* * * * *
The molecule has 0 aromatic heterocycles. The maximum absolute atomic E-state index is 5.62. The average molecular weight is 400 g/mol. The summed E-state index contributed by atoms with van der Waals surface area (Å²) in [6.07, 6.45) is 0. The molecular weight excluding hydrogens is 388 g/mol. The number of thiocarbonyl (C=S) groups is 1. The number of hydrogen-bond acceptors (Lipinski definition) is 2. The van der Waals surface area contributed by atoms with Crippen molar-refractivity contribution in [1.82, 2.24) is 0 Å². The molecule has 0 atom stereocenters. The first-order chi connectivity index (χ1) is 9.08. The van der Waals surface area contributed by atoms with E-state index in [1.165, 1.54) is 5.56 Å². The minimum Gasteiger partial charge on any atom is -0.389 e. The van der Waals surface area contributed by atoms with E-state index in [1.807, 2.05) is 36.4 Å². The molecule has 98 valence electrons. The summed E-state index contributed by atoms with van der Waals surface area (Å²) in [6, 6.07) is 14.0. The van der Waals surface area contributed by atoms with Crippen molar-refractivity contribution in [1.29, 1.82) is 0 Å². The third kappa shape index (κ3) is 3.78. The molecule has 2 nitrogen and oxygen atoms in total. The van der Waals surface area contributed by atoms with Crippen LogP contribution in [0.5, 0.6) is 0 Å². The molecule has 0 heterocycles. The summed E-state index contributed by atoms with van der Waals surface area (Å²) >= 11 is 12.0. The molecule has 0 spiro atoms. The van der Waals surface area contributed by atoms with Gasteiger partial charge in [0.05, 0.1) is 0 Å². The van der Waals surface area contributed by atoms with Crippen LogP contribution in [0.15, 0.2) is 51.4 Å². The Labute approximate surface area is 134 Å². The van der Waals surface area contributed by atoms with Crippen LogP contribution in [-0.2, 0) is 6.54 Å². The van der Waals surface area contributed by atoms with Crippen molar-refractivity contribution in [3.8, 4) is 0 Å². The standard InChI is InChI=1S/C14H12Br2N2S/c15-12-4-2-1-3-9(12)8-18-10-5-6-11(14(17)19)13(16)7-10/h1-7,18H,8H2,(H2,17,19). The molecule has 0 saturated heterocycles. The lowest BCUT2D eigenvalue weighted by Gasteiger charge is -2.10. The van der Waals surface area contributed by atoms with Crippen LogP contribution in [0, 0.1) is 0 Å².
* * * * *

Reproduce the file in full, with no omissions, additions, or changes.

The molecule has 0 aromatic heterocycles. The maximum absolute atomic E-state index is 5.62. The average molecular weight is 400 g/mol. The summed E-state index contributed by atoms with van der Waals surface area (Å²) in [6.07, 6.45) is 0. The molecular weight excluding hydrogens is 388 g/mol. The number of thiocarbonyl (C=S) groups is 1. The number of hydrogen-bond acceptors (Lipinski definition) is 2. The van der Waals surface area contributed by atoms with Crippen molar-refractivity contribution in [1.82, 2.24) is 0 Å². The molecule has 0 atom stereocenters. The first-order chi connectivity index (χ1) is 9.08. The van der Waals surface area contributed by atoms with E-state index in [1.165, 1.54) is 5.56 Å². The minimum Gasteiger partial charge on any atom is -0.389 e. The van der Waals surface area contributed by atoms with E-state index in [1.807, 2.05) is 36.4 Å². The molecule has 98 valence electrons. The summed E-state index contributed by atoms with van der Waals surface area (Å²) in [6, 6.07) is 14.0. The van der Waals surface area contributed by atoms with Crippen molar-refractivity contribution in [1.29, 1.82) is 0 Å². The third kappa shape index (κ3) is 3.78. The molecule has 2 nitrogen and oxygen atoms in total. The van der Waals surface area contributed by atoms with Crippen LogP contribution in [0.5, 0.6) is 0 Å². The molecule has 0 heterocycles. The summed E-state index contributed by atoms with van der Waals surface area (Å²) >= 11 is 12.0. The molecule has 0 spiro atoms. The van der Waals surface area contributed by atoms with Gasteiger partial charge in [0.05, 0.1) is 0 Å². The van der Waals surface area contributed by atoms with Crippen LogP contribution in [0.15, 0.2) is 51.4 Å². The Labute approximate surface area is 134 Å². The van der Waals surface area contributed by atoms with Crippen LogP contribution in [-0.2, 0) is 6.54 Å². The van der Waals surface area contributed by atoms with Crippen molar-refractivity contribution in [3.8, 4) is 0 Å². The standard InChI is InChI=1S/C14H12Br2N2S/c15-12-4-2-1-3-9(12)8-18-10-5-6-11(14(17)19)13(16)7-10/h1-7,18H,8H2,(H2,17,19). The molecule has 0 saturated heterocycles. The lowest BCUT2D eigenvalue weighted by Gasteiger charge is -2.10. The van der Waals surface area contributed by atoms with Crippen LogP contribution in [0, 0.1) is 0 Å².